There is considerable variation in the speed at which languages are spoken, but much less variation in how efficiently languages communicate the same information, a new study has found.
The study, co-authored by Francois Pellegrino, Christophe Coupe, and Egidio Marsico, sheds new light on the ways in which languages ensure the efficient communication of information.
The study is based on 20 short texts (each consisting of five sentences) translated into seven languages (Mandarin Chinese, English, French, German, Japanese, Italian, and Spanish) and pronounced by about 60 native speakers.
"Languages do need more or less time to tell the same story - for instance in our study, the texts spoken in English are much shorter than their Japanese counterparts," Dr. Pellegrino said.
"Despite those variations, there is a tendency to regulate the information rate, as shown by a strong negative correlation between the syllabic rate and the information density," he said.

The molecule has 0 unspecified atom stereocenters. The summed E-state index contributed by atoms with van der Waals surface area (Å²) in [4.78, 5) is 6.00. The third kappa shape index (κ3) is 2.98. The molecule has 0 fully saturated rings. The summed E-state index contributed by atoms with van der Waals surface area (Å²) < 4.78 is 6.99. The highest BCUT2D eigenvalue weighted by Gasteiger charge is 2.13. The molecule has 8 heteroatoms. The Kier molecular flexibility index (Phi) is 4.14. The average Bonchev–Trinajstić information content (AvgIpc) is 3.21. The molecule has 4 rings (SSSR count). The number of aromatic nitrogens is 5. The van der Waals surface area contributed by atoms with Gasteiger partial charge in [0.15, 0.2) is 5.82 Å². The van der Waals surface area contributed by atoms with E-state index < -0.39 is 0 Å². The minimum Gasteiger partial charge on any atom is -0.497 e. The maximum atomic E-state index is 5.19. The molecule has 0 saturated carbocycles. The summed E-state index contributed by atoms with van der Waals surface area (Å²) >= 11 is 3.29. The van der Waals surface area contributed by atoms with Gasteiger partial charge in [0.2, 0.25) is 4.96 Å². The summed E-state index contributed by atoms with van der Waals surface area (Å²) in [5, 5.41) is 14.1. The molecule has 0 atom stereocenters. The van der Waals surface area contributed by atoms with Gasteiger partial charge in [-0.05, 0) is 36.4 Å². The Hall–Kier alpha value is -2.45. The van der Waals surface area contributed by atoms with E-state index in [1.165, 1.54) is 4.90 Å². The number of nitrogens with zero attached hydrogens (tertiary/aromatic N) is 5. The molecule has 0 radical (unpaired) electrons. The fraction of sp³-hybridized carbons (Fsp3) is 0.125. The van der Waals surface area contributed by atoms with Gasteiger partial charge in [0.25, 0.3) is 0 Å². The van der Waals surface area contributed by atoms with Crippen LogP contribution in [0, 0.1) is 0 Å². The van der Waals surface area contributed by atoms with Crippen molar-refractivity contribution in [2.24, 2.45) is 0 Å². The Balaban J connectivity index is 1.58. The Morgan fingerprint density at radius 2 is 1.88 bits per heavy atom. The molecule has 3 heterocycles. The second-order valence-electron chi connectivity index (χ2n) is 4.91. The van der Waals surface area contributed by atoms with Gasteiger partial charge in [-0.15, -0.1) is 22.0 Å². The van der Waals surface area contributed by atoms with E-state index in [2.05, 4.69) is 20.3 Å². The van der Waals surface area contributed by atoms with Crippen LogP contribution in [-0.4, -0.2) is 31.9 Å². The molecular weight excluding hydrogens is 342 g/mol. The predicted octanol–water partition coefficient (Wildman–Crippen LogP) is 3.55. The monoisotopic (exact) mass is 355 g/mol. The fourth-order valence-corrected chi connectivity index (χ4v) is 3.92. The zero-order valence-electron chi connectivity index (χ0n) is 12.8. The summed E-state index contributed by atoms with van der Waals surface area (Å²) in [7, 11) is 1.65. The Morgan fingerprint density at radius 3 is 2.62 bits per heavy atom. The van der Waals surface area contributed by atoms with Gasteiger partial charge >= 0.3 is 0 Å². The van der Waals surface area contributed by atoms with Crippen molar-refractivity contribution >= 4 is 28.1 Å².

In other words, languages that are spoken faster (i.e., that have a higher syllabic rate) tend to pack less information into each individual syllable (i.e. have a lower information density).
"This result illustrates that several encoding strategies are possible. For instance, Spanish is characterized by a fast rate of low-information syllables, while Mandarin exhibits a slower syllabic rate with more informative syllables. In the end, their information rates are very similar (differing only by four percent)," Dr. Pellegrino noted.
"We discovered a strong relationship between the information density of the syllables and the complexity of their linguistic structure," Dr. Pellegrino concluded.
The study, 'A cross-linguistic perspective on speech information rate', will be published in the September 2011 issue of the scholarly journal Language.